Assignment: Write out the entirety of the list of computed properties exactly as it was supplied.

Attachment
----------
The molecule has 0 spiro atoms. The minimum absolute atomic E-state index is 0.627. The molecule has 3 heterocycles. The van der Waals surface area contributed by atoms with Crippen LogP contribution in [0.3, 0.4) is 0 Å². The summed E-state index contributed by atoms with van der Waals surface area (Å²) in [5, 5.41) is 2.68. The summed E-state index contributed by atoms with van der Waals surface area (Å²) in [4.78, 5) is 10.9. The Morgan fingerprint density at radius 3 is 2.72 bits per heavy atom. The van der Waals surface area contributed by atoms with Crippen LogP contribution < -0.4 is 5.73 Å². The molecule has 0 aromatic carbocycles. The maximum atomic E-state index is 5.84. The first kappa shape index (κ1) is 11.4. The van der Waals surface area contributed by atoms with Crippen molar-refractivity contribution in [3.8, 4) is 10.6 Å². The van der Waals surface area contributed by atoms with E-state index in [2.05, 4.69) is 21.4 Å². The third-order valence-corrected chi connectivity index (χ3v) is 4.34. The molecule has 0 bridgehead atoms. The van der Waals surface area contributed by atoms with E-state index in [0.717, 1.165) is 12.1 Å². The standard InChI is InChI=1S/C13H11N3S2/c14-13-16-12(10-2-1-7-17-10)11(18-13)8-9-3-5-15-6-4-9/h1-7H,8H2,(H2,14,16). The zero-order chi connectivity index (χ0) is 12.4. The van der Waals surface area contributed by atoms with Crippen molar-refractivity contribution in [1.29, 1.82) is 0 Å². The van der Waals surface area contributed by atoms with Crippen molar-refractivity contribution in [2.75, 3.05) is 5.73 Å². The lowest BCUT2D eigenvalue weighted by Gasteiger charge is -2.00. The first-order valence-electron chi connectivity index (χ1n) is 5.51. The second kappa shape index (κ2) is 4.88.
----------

The molecule has 0 spiro atoms. The minimum absolute atomic E-state index is 0.627. The molecule has 3 heterocycles. The van der Waals surface area contributed by atoms with Crippen LogP contribution in [0.3, 0.4) is 0 Å². The summed E-state index contributed by atoms with van der Waals surface area (Å²) in [5, 5.41) is 2.68. The summed E-state index contributed by atoms with van der Waals surface area (Å²) in [4.78, 5) is 10.9. The Morgan fingerprint density at radius 3 is 2.72 bits per heavy atom. The van der Waals surface area contributed by atoms with Crippen LogP contribution < -0.4 is 5.73 Å². The molecule has 0 aromatic carbocycles. The maximum atomic E-state index is 5.84. The first kappa shape index (κ1) is 11.4. The van der Waals surface area contributed by atoms with Crippen molar-refractivity contribution in [3.8, 4) is 10.6 Å². The van der Waals surface area contributed by atoms with E-state index in [2.05, 4.69) is 21.4 Å². The third-order valence-corrected chi connectivity index (χ3v) is 4.34. The molecule has 0 bridgehead atoms. The van der Waals surface area contributed by atoms with E-state index in [0.717, 1.165) is 12.1 Å². The standard InChI is InChI=1S/C13H11N3S2/c14-13-16-12(10-2-1-7-17-10)11(18-13)8-9-3-5-15-6-4-9/h1-7H,8H2,(H2,14,16). The zero-order chi connectivity index (χ0) is 12.4. The van der Waals surface area contributed by atoms with Crippen molar-refractivity contribution in [1.29, 1.82) is 0 Å². The van der Waals surface area contributed by atoms with Crippen molar-refractivity contribution in [2.75, 3.05) is 5.73 Å². The lowest BCUT2D eigenvalue weighted by Gasteiger charge is -2.00. The first-order valence-electron chi connectivity index (χ1n) is 5.51. The second kappa shape index (κ2) is 4.88.